If you have difficulty urinating because of
benign prostatic hyperplasia (BPH), you probably will
not need surgery unless you:
- Cannot urinate.
- Have a partial blockage in your
urethra that is causing repeated
urinary tract infections,
bladder stones, or bladder damage.
- Have blood in your urine that is not getting better and is causing other problems such as clots that make it hard to urinate.
- Have kidney
If you have no complications but have symptoms that bother
you or if other treatment has not worked, you may choose to have surgery. In
this case, think about:
- How bad your symptoms are.
- How much you expect the surgery to improve your
- How you feel
about the risk of developing a
complication because of the surgery.
For more information on this decision, see:
Enlarged Prostate: Should I Have Surgery?
Surgery that does not require an incision through the
skin is usually used. The surgical instruments are passed up the urinary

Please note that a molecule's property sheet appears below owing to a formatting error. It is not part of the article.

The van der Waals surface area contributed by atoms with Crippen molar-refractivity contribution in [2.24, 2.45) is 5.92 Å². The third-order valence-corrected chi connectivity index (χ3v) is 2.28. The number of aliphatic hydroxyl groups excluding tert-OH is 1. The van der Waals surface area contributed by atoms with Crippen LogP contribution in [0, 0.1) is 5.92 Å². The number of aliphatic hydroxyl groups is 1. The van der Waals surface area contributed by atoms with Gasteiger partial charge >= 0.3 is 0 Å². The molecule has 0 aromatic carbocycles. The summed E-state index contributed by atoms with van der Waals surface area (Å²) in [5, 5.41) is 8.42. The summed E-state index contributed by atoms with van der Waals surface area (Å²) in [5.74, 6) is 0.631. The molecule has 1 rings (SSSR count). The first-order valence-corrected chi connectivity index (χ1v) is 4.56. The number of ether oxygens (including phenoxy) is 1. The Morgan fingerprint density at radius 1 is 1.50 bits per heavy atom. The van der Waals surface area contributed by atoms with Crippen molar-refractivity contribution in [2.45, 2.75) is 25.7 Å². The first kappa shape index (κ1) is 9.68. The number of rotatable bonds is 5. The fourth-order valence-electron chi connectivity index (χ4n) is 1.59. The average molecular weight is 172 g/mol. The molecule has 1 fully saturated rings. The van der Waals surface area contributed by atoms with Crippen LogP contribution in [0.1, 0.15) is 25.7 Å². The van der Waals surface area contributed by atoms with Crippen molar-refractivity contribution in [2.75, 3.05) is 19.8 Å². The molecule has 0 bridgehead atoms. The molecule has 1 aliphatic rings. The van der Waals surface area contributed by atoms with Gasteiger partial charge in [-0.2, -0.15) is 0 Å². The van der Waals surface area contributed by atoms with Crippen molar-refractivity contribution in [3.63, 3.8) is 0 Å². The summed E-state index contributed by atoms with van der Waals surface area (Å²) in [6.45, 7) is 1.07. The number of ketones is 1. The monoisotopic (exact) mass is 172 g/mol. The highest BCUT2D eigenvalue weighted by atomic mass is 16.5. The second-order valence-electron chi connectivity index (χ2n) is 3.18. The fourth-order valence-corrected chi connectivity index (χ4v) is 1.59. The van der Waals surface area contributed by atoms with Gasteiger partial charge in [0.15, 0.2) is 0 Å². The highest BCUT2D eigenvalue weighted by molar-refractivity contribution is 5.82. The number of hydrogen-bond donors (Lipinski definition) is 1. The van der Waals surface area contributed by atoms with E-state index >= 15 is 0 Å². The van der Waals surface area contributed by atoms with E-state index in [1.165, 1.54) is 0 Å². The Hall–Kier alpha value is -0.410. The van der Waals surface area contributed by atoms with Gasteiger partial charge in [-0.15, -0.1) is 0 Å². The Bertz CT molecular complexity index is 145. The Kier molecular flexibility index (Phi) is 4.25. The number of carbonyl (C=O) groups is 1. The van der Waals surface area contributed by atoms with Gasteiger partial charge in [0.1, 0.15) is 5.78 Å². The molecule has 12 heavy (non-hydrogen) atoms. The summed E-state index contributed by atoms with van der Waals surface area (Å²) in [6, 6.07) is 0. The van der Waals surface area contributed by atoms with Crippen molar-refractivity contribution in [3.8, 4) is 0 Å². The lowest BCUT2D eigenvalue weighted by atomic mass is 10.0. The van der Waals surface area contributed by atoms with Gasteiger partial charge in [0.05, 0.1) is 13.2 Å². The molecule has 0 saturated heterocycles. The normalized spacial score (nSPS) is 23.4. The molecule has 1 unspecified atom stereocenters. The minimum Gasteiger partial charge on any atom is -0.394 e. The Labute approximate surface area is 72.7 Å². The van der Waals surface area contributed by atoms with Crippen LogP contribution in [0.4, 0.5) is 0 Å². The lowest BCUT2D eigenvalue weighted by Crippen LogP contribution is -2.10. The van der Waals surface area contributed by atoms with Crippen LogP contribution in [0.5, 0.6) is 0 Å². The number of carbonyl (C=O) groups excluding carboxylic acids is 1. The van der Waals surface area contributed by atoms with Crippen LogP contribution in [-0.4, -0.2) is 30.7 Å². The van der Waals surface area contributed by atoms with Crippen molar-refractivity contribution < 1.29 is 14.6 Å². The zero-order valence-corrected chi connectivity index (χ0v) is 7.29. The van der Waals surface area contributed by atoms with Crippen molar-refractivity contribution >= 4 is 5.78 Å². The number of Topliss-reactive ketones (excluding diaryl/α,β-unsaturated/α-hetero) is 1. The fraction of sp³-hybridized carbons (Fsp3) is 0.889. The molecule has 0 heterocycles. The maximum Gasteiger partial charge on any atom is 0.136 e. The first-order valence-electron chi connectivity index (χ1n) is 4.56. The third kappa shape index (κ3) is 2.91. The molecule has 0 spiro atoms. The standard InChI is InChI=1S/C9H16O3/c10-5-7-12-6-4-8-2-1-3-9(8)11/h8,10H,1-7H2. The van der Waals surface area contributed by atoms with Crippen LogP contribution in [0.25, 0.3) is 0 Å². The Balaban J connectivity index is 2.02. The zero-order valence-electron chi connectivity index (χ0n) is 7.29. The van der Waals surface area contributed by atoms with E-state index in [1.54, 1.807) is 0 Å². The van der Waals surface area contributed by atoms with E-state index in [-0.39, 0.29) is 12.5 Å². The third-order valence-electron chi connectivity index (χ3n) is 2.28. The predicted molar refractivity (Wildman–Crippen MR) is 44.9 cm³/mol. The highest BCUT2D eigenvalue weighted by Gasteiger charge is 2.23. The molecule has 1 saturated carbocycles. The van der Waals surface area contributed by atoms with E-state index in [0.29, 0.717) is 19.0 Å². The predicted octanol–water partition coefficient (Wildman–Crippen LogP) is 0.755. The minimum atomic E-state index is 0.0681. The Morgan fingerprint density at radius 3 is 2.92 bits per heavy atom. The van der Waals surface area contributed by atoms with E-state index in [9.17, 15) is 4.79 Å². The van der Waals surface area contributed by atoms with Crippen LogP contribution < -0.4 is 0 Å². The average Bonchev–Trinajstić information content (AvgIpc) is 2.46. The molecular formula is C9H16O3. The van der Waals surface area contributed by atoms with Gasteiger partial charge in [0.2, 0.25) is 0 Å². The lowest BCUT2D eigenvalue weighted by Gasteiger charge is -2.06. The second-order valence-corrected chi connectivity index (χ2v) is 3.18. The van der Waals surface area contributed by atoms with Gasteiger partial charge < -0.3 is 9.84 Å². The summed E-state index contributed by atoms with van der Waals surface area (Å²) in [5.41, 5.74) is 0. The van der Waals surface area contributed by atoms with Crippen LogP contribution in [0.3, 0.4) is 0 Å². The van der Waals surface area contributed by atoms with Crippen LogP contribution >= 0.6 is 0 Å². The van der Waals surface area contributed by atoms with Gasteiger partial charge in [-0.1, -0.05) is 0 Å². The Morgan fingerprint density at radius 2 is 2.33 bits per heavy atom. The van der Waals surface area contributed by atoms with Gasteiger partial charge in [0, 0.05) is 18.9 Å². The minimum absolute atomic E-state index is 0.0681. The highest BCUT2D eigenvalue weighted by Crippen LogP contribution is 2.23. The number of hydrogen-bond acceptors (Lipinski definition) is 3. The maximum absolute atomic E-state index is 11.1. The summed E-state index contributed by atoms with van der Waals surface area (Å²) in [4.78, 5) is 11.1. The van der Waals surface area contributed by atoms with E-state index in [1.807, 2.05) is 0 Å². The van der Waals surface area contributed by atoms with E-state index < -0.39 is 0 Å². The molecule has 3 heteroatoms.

opening in the penis to the location of the prostate. This is described as a
transurethral surgery of the prostate.
Transurethral resection of the prostate (TURP) is the
surgery for benign prostatic hyperplasia that has been studied the most. It is
the surgery that is used the most to treat symptoms of BPH. All other surgeries
are compared to TURP. In TURP, part of the prostate is removed.
Some of the other surgeries that have been studied and compared to TURP
In most cases, these treatments have been studied for
only a few years, so their long-term effectiveness is not yet known. There are
also some other surgeries.
The oldest surgical method to treat BPH is an
open prostatectomy, in which an incision is made
through the skin to reach the prostate. Doctors use this method less often now,
but it is still preferred if the prostate is very large.